Sage, Madman, Neither, or God
Professor Peter Kreeft of Boston College has set forth what has come to be known as “the sages argument.” I think we’d agree with Dr. Kreeft that most human beings would never claim to be sages—masters of extraordinary wisdom gained through exceptional powers of reflection, contemplation, or enlightenment. Professor Kreeft singles out, however, some of those rare persons who have come to be almost universally regarded as sages—Moses, Socrates, Confucius.
As great as they were, though, none of those sages claimed to be God. Thankfully, almost all humans realize that we are not God, at least not in the Judeo-Christian sense of God. Most of us would write off as insane anyone claiming to be THE Supreme Being. Yet Professor Kreeft singles out one remarkable human being as noteworthy for having been long-accepted and widely recognized as a sage—not a madman—even though he did claim to be God in the flesh. That person, of course, was Jesus of Nazareth.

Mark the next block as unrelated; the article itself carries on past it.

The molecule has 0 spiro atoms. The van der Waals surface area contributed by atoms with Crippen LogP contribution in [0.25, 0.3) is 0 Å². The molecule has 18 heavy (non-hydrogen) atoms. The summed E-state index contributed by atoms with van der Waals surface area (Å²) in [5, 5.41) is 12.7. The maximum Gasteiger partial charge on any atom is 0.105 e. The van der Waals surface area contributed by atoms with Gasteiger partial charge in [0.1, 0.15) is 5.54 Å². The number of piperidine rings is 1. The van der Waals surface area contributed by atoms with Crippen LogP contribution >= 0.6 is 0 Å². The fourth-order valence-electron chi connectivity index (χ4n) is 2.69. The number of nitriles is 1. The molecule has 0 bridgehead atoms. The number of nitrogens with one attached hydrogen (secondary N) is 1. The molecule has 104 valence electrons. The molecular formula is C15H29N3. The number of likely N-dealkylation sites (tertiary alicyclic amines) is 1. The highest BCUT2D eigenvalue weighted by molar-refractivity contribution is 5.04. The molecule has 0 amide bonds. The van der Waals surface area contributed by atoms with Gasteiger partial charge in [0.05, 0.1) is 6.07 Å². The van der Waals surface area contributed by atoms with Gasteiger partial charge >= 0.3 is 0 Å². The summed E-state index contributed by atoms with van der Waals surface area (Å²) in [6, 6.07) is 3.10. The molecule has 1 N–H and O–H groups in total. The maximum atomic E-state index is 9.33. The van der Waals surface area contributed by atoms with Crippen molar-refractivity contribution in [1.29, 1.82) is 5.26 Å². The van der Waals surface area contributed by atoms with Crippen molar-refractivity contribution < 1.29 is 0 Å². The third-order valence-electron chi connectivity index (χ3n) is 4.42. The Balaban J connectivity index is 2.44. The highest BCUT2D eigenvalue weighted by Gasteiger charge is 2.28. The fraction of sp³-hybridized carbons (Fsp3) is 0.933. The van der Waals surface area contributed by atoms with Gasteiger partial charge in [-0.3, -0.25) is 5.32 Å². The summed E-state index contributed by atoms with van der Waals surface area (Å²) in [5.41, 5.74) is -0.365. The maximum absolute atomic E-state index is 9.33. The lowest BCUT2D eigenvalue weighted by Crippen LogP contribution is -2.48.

Did Jesus Really Claim to Be God?
Jesus of Nazareth’s claim to deity must be examined in light of the culture in which he lived. He lived and taught mostly among strict, powerful, sometimes even militant, monotheistic Jews. And of course, these Jews were under the heel of a Roman Empire that was largely polytheistic and pagan. How does a man claim to be God without insult to firm monotheists, and at the same time, without being counted as just another demi-god among the pagan pantheon? A very sticky proposition indeed! But not too big if the person making the claim is indeed the Most High himself.
Jesus of Nazareth presented himself as God in three primary ways. He claimed to do things that only God could do. He claimed characteristics that only God could have. And he claimed a divine relationship that humans cannot claim. Let’s have a look at examples of each.
Things That Only God Can Do